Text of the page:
In a supplemental response to the state’s order, the defense said the week of Nov. 14 would be unsuitable since “administrative hearings concerning the findings against Agape employees” will be taking place at that time.

More:New judge in Agape Boarding School case orders DSS workers access to campus

Representation for Agape Boarding School also argued that since there is no proven abuse, forensic interviews are unnecessary.

The AG’s office alleges prejudice, citing nine case delays and six times that the hearing was continued or canceled, as times when witnesses and the state have been “denied the opportunity to be heard.”

Cedar County Circuit Court Judge Thomas Pyle, in an Oct. 12 order, mandated that the parents of the children in the lawsuit be identified by the state and made parties or defendants in the case, and that Guardian Ad Litems be appointed on behalf of each child.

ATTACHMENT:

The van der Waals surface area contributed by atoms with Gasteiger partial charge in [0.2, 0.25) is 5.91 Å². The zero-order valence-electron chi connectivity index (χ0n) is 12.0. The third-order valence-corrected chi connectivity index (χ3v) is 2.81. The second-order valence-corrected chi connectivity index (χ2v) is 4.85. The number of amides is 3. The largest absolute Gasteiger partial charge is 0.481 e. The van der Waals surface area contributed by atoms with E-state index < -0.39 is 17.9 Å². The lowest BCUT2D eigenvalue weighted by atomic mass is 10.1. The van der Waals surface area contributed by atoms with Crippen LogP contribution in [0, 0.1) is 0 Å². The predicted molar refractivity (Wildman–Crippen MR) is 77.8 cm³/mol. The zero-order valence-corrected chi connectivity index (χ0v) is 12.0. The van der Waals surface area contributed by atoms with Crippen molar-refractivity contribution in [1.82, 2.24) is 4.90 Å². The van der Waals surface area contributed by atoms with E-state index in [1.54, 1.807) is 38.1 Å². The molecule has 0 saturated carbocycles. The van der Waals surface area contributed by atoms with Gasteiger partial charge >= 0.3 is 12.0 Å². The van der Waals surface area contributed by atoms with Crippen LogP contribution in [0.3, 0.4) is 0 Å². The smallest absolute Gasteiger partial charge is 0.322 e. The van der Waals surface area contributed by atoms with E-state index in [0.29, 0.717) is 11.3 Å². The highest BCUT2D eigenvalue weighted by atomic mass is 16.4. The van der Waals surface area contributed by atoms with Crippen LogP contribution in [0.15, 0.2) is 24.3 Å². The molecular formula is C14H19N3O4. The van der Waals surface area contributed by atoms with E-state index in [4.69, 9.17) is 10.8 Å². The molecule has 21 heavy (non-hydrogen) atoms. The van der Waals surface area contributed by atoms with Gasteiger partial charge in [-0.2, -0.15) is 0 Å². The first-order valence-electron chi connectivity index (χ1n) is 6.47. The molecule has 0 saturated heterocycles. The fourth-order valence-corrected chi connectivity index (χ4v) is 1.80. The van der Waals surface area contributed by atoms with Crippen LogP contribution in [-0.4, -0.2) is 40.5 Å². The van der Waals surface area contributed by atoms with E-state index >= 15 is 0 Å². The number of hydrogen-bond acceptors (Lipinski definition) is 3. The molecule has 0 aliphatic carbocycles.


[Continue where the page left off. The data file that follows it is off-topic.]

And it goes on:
“We are pleased that the Court is taking the interests of the boys and their parents into account. We were surprised the Attorney General opposed this,” Schultz said in

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Florida Attorney General a voter’s guide to the election

Type of Race: Partisan

Who can vote: All registered voters in Florida

What’s next: The winner will take office the first Monday in January.

How much does the position pay: $128,972

► View the 2022 Florida General Election endorsements from The Palm Beach Post Editorial Board by clicking here.

Florida general election 2022 previews: Races and candidates on Palm Beach County voters’ ballots

Have questions about voting? We’ve put together a guide to the general election.

Campaign coverage

Florida Attorney General Ashley Moody, right, faces challenger Aramis Ayala.

Candidates

Aramis Ayala 

Party: Democrat

Age: 47 

Profession: Attorney/professor 

Qualifications: A graduate of the University of Michigan and the University of Detroit, Ayala served as a public defender and state attorney for the Ninth Judicial Circuit Court.  

Website: aramisayalafl.com 

Former Orange and Osceola State Attorney Aramis Ayala seeks to be Florida Attorney General

Q: What qualities do you possess that qualifies you to be the attorney general and top law enforcement officer of the State of Florida? In other words, what do you bring to the job?